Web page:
We have the leftover remnants of our military equipment that works with our helmet. For this project, The TCI dual comms system is the test subject, along with the ATE brain bucket. Although the days of calling in aircraft or exchanging location through short burst traffic with adjacent assets are in our rearview, so what are we going to do with this setup? eBay?! Nope…were pack rats, so our research led us to the Triumph Instrument (TRI) PRC-152 multi-band replica radio.
It mimics that of the actual Harris PRC-152 yet does not have the capabilities [either do we] of satellite communications. If you hit the link for Triumph, you know that they are made in China…[elephant in the room]. If you are conscious of survival and don’t have loads of expendable income yet need the capability to talk to others through open comms…you may be able to overlook the place of manufacture.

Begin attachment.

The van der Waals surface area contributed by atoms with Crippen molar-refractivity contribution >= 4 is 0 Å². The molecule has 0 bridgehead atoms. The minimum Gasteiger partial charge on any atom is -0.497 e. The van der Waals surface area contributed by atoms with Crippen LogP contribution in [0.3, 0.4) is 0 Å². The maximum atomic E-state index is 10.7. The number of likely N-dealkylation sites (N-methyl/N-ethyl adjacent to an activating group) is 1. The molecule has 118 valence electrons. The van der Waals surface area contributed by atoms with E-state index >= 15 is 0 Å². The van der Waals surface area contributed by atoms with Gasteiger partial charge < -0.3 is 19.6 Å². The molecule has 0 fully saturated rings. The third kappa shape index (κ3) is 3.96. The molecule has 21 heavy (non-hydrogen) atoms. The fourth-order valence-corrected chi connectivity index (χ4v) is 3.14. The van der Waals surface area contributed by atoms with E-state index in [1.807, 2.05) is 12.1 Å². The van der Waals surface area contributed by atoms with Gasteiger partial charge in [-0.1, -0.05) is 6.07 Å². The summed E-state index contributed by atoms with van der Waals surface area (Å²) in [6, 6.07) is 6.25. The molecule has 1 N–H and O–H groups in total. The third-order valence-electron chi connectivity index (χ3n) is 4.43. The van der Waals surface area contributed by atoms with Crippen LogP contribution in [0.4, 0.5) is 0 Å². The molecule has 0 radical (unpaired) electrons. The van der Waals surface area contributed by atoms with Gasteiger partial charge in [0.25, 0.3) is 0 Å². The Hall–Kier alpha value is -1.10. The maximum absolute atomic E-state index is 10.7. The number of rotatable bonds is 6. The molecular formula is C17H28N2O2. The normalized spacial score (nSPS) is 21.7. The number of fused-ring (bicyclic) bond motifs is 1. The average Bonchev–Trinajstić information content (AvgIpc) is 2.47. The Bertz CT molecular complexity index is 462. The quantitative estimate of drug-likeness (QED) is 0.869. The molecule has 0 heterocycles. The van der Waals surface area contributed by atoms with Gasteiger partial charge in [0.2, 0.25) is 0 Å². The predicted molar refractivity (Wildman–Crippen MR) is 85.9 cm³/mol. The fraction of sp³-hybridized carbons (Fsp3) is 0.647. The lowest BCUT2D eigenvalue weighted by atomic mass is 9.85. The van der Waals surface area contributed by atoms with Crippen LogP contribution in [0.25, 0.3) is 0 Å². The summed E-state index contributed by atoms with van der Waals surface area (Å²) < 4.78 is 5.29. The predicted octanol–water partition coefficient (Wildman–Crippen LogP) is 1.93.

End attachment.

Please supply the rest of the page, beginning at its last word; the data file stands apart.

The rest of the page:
The radio pushes 10 watts at its peak, 5 intermittently and 1 watt on its lowest power setting. The radio costs around $300 but is another case of value overshadows its cost. The mock 152 is constructed with a full aluminum housing, is waterproof and utilizes the military 6 pin locking connector to work with mil-spec headsets and other equipment like the ATE.